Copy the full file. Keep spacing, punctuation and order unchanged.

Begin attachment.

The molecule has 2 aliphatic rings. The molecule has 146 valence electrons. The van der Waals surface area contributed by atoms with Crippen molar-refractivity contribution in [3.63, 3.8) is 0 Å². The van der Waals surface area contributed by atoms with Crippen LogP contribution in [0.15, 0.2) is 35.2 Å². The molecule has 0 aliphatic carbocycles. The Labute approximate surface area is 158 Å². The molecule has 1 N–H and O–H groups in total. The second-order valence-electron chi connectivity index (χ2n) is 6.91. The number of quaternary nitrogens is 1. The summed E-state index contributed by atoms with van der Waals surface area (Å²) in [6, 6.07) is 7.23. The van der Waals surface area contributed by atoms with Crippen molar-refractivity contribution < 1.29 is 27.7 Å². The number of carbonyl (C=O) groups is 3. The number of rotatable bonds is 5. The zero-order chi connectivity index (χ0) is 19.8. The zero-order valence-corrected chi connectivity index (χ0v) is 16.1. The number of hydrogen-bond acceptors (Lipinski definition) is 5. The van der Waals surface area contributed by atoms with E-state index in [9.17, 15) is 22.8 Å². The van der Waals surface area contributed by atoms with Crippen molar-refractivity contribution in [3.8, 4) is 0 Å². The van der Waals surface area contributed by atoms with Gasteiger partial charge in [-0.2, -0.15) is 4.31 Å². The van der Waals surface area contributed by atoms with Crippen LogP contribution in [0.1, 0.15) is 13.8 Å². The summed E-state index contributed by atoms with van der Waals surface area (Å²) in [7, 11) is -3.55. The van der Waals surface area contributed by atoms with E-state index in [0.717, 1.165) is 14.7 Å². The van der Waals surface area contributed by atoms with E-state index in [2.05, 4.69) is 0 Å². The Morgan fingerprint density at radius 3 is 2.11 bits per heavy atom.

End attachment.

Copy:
The molecule has 2 aliphatic rings. The molecule has 146 valence electrons. The van der Waals surface area contributed by atoms with Crippen molar-refractivity contribution in [3.63, 3.8) is 0 Å². The van der Waals surface area contributed by atoms with Crippen LogP contribution in [0.15, 0.2) is 35.2 Å². The molecule has 0 aliphatic carbocycles. The Labute approximate surface area is 158 Å². The molecule has 1 N–H and O–H groups in total. The second-order valence-electron chi connectivity index (χ2n) is 6.91. The number of quaternary nitrogens is 1. The summed E-state index contributed by atoms with van der Waals surface area (Å²) in [6, 6.07) is 7.23. The van der Waals surface area contributed by atoms with Crippen molar-refractivity contribution < 1.29 is 27.7 Å². The number of carbonyl (C=O) groups is 3. The number of rotatable bonds is 5. The zero-order chi connectivity index (χ0) is 19.8. The zero-order valence-corrected chi connectivity index (χ0v) is 16.1. The number of hydrogen-bond acceptors (Lipinski definition) is 5. The van der Waals surface area contributed by atoms with E-state index in [9.17, 15) is 22.8 Å². The van der Waals surface area contributed by atoms with Crippen molar-refractivity contribution in [3.8, 4) is 0 Å². The van der Waals surface area contributed by atoms with Gasteiger partial charge in [-0.2, -0.15) is 4.31 Å². The van der Waals surface area contributed by atoms with Crippen LogP contribution in [0.1, 0.15) is 13.8 Å². The summed E-state index contributed by atoms with van der Waals surface area (Å²) in [7, 11) is -3.55. The van der Waals surface area contributed by atoms with E-state index in [0.717, 1.165) is 14.7 Å². The van der Waals surface area contributed by atoms with E-state index in [2.05, 4.69) is 0 Å². The Morgan fingerprint density at radius 3 is 2.11 bits per heavy atom.